More than 1.5 million people have fled Ukraine.
On February 24, Russia began an unprovoked invasion of Ukraine. Two weeks later, more than 1.5 million people are fleeing the country and cities are reporting scarcity of food, water, and medicines. Shelling of Ukrainian cities continues and civilian casualties are increasing amidst talks of a ceasefire to evacuate locals with humanitarian corridors. Ukrainian president Volodymyr Zelensky has rallied troops and the country is fighting back.
The U.S., the UK, and Europe, along with the UN, have condemned the violence ignited by Russian president Vladimir Putin. In fact, Canada, the EU, New Zealand, Japan, the U.S., and the UK are slapping sanctions on Russia to cripple its economy. More and more countries are banning Russian flights, targeting Russia’s banks and locking them out of SWIFT, and stopping exports. The EU is determined to freeze the assets of Putin and Russian oligarchs, and companies like Apple and Netflix are suspending businesses in Russia.
As individuals, it feels helpless to read about this devastation and loss of lives on websites and news media. But there is something we can do from the sidelines—donate, protest, and support.
Before you donate to any charity, make sure you read about their relief efforts and vet them. It’s always a safe bet to go with familiar organizations, such as Doctors Without Borders, Red Cross, UN Refugee Agency, Save the Children, and World Central Kitchen.
American non-profit Sunflower of Peace is raising funds to send first aid backpacks to doctors and paramedics in Ukraine. United Help Ukraine, another American non-profit, is sending first aid kits to the country. Nova Ukraine is also assembling packages to send to an orphanage in Donetsk. Direct Relief and CARE are also providing supplies to Ukraine.
The International Rescue Committee is helping refugees of war. Fundacja Ocalenie in Poland is offering support to African and Indian students who are being discriminated against while fleeing the war-torn areas. Urgent Action Fund for Women’s Human Rights is lending support to women and the LGBTQIA community. Since minorities are often marginalized in times of crisis and Ukraine’s neighbors Poland and Hungary have anti-gay laws, the LGBTQIA community will potentially face discrimination and ostracization. You can also support this community by directing your funds to OutRight International, an organization that defends the human rights of the LGBTQIA community.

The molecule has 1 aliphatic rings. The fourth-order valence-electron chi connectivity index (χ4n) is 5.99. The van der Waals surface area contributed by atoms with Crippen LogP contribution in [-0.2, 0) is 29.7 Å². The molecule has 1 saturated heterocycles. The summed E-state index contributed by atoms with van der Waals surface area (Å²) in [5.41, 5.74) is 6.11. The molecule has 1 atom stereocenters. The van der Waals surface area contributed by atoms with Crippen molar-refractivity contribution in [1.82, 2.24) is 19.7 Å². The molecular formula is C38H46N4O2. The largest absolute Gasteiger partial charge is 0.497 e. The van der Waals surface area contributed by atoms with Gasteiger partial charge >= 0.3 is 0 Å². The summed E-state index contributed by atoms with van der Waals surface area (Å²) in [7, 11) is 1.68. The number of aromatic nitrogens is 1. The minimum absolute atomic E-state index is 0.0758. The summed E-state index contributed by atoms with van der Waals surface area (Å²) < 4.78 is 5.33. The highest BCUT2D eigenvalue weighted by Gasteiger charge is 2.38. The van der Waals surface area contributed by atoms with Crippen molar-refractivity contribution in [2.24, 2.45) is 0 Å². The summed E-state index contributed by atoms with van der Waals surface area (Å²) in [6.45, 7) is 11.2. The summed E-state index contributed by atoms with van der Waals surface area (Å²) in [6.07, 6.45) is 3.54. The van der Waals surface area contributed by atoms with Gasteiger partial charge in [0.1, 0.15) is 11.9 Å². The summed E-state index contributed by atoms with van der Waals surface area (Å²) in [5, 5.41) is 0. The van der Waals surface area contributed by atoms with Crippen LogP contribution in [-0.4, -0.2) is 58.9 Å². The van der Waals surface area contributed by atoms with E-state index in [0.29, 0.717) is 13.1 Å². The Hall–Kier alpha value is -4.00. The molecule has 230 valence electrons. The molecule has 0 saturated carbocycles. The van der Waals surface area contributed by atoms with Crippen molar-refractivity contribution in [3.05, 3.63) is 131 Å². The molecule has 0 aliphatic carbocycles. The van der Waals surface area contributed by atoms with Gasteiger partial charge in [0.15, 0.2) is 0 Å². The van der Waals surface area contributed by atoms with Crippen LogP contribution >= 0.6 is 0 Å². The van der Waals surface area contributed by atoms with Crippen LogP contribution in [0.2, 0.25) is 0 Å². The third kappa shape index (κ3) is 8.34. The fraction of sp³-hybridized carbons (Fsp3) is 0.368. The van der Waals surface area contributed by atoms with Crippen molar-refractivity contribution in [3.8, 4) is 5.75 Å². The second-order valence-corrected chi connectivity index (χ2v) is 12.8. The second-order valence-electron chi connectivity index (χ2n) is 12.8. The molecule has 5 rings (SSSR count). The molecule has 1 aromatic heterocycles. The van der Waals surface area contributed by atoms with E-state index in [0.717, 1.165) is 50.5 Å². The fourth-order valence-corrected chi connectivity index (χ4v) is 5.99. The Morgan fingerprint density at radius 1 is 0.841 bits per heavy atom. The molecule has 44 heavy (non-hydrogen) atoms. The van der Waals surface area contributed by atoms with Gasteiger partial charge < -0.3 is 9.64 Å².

ChildFund International Deutschland in Germany is providing emergency aid to kids and their families. You can also donate to Ukraine-based Voices of Children which provides psychological aid to children who have experienced war and the foundation is currently assisting in evacuations.
A simple and fast way to help a Ukrainian in real-time is to book an Airbnb in the city. People around the world are booking with check-in dates as soon as possible. They have no intention of traveling to Ukraine, but this way, the host gets paid quickly. You can even order something on Etsy from a Ukrainian business owner and leave a message that they don’t need to ship the product. Beware of fake accounts that are popping up though.
Another casualty of this war are the animals who are trapped in zoos. Zoo staff are hunkering down with their charges in zoos and dealing with constant shellings and noises that terrify animals. If you want to help zoos that are also running low on food supplies, donate to this link set up by the European Association of Zoos and Aquaria. PETA Germany also has staff in Ukraine helping people evacuate with their animals; and the International Fund for Animal Welfare is providing aid to animal shelters.
Thousands of people have been arrested in Russia for participating in anti-war protests. On Sunday alone, 4,300 demonstrators were detained across Russia. Since the invasion began, cities all over the world have united against Russia’s war on Ukraine. France, Belgium, the UK, the U.S., Mexico, Japan, Germany, Spain, Australia, Estonia, and Hungary have seen activists come together to stand in solidarity with Ukraine. In fact, the Ukrainian city of Kherson, which is now under Russia’s control, also organized a march of freedom as Russian troops tried to disperse crowds.
If you’re in a city that’s hosting protests, join in and show support for Ukraine and its freedom.
There are journalists in Ukraine who are risking their lives to bring timely and honest updates about what’s happening on ground. Follow them to know the grim realities and ward off misinformation and fake news. Some of them are Sarah Rainsford (@sarahrainsford on Twitter), Olga Tokariuk (@olgatokariuk on Twitter), Nolan Peterson (@nolanpeterson on Twitter), and Olga Rudenko (@olya_rudenko on Twitter).